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Monday, April 27, 2009

SEatWtC Part 4: Kyoto Protocol

Adoption of Protocol in 1997
Image source:
Delegates celebrated adoption of the Protocol in 1997

Kyoto Protocol

According to the United Nations Framework Convention on Climate Change (UNFCCC) website, “The Kyoto Protocol is an international agreement linked to the [UNFCCC]. The major feature of the Kyoto Protocol is that it sets binding targets for 37 industrialised countries and the European community for reducing greenhouse gas (GHG) emissions .These amount to an average of five per cent against 1990 levels over the five-year period 2008-2012. The major distinction between the Protocol and the [Kyoto] Convention is that while the Convention encouraged industrialised countries to stabilize GHG emissions, the Protocol commits them to do so.

Recognizing that developed countries are principally responsible for the current high levels of GHG emissions in the atmosphere as a result of more than 150 years of industrial activity, the Protocol places a heavier burden on developed nations under the principle of ‘common but differentiated responsibilities’. The Kyoto Protocol was adopted in Kyoto, Japan, on 11 December 1997 and entered into force on 16 February 2005. 183 Parties of the Convention have ratified its Protocol to date. The detailed rules for the implementation of the Protocol were adopted at COP 7 in Marrakesh in 2001, and are called the ‘Marrakesh Accords’.”[1]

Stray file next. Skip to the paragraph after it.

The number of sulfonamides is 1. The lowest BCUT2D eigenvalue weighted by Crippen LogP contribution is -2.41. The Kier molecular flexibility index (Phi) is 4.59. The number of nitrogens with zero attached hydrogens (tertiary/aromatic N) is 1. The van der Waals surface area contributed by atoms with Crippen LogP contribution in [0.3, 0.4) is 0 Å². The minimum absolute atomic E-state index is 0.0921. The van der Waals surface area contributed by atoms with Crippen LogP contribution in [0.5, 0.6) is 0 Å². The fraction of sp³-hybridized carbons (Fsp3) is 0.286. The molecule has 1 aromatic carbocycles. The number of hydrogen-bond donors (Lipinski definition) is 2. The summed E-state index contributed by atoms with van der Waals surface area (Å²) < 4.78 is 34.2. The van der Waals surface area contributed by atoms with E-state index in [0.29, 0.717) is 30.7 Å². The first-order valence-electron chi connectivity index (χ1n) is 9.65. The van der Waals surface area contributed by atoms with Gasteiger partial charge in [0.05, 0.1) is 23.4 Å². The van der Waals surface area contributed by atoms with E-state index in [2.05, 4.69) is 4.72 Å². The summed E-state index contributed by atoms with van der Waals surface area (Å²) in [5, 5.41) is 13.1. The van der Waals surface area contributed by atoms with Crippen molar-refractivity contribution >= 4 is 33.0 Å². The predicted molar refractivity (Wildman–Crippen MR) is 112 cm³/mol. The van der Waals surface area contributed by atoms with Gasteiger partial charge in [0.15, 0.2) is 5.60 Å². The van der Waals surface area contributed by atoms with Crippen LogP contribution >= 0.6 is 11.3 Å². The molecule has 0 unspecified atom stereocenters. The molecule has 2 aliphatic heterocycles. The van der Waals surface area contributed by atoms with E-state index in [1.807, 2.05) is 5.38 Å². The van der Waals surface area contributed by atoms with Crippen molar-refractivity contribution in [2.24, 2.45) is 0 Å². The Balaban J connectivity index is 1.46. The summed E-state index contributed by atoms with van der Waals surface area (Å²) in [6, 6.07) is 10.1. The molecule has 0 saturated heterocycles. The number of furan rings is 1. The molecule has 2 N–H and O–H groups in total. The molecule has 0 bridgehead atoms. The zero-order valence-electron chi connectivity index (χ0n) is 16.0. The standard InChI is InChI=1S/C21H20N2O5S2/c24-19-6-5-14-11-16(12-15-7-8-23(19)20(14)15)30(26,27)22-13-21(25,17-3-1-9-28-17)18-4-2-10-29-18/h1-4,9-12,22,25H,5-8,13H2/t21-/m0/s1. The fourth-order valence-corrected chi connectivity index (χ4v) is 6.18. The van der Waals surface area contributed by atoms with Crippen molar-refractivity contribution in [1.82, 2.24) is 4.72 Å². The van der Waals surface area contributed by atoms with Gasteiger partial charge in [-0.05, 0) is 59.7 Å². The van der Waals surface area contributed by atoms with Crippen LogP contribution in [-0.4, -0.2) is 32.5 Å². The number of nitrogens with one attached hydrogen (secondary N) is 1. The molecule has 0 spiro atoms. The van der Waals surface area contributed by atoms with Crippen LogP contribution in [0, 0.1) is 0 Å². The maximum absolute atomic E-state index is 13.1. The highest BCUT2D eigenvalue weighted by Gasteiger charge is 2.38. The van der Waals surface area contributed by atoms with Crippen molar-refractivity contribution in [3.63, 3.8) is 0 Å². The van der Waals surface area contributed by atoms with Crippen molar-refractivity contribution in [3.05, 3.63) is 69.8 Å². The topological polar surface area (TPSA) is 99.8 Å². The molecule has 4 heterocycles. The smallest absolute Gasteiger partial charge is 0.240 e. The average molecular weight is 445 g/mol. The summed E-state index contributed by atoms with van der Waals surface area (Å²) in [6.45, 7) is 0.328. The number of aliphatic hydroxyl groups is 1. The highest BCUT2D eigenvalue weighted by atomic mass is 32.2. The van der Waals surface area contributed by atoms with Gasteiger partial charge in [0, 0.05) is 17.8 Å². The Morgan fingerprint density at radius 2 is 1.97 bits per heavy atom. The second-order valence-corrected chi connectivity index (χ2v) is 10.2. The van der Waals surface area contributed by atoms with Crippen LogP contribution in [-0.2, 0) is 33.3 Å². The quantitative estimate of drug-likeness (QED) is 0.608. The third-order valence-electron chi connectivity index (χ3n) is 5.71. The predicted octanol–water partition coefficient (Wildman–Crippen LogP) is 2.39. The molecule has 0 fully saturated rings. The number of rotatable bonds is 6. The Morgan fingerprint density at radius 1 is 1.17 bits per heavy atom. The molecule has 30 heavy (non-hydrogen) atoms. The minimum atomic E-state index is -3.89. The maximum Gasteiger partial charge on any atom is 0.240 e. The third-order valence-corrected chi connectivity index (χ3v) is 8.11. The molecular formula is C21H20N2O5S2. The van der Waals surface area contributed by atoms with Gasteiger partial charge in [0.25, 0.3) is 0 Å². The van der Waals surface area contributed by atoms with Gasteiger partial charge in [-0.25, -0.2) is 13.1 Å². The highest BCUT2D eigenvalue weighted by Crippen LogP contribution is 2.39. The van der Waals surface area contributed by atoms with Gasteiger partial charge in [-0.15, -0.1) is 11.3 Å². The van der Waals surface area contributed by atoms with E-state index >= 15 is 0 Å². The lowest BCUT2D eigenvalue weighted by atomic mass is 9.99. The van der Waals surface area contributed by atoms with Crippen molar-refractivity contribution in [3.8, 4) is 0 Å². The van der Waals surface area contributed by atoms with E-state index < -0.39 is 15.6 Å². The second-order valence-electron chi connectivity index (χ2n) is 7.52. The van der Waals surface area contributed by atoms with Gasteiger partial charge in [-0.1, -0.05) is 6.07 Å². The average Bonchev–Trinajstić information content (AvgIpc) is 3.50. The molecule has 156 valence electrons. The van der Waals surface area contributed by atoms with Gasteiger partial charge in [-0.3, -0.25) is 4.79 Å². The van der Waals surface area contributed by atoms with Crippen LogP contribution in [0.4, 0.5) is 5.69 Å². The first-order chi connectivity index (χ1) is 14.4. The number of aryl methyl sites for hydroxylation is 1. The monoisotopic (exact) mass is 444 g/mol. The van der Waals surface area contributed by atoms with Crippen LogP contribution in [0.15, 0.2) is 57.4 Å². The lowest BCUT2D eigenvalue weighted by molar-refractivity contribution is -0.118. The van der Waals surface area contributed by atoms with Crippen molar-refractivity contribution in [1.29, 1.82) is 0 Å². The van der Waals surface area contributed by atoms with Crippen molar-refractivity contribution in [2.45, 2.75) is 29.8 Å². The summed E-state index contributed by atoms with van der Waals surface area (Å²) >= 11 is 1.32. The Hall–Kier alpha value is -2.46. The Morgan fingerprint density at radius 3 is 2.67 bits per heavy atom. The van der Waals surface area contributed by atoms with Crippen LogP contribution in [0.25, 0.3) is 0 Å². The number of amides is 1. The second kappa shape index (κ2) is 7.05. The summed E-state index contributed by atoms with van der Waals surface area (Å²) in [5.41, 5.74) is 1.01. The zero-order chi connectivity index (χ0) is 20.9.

The decision by the United States to deny ratification of the Kyoto Protocol is probably best described as a snub by the U.S. to the rest of the world. Through the Kyoto Protocol, nearly the entire planet has come together to agree on a path forward to reducing GHG emissions. Therefore it may not be surprising if the message the U.S. is sending to the rest of the world is “We don’t agree with you, we’re better than you, we don’t want anyone telling us what to do.” However, the U.S. may have good reason to not ratify the Kyoto Protocol. To date, the U.S. policy to reduce harmful emission is to essentially sell the right to pollute. Each company that wishes to pump pollutants into the air can purchase credits to pollute a certain amount. The beauty of this system is that it allows companies that can reduce emissions for a low cost to do so and then sell their credits to other companies that would incur much, much higher costs to reduce pollutants by the same level. This effectively uses simple economics and the free market to efficiently reduce pollutants.

Participation in the Kyoto Protocol
Green: Signed and ratified, Yellow: Signed, ratification pending, Red: Signed, not ratified Gray: Non-signatory
Image courtesy of the Wikimedia Commons
Participation in the Kyoto Protocol

[2] What is unclear, then, is why the U.S. simply doesn’t adapt this approach to meet the Kyoto Protocol mandates. This reasoning goes back to the message the U.S. is likely sending to the rest of the world, which is “We don’t want anyone telling us what to do.” Granted, the U.S. is big and powerful enough for now to snub the rest of the world, but that won’t be the case forever. China, India and Russia are seemingly destined to be much larger and more powerful countries and economies, so it will be interesting to see how the Kyoto Protocol and the U.S. refusal to ratify it will impact future international trade negotiations.


Tune in tomorrow for Part 5 of SEatWtC!

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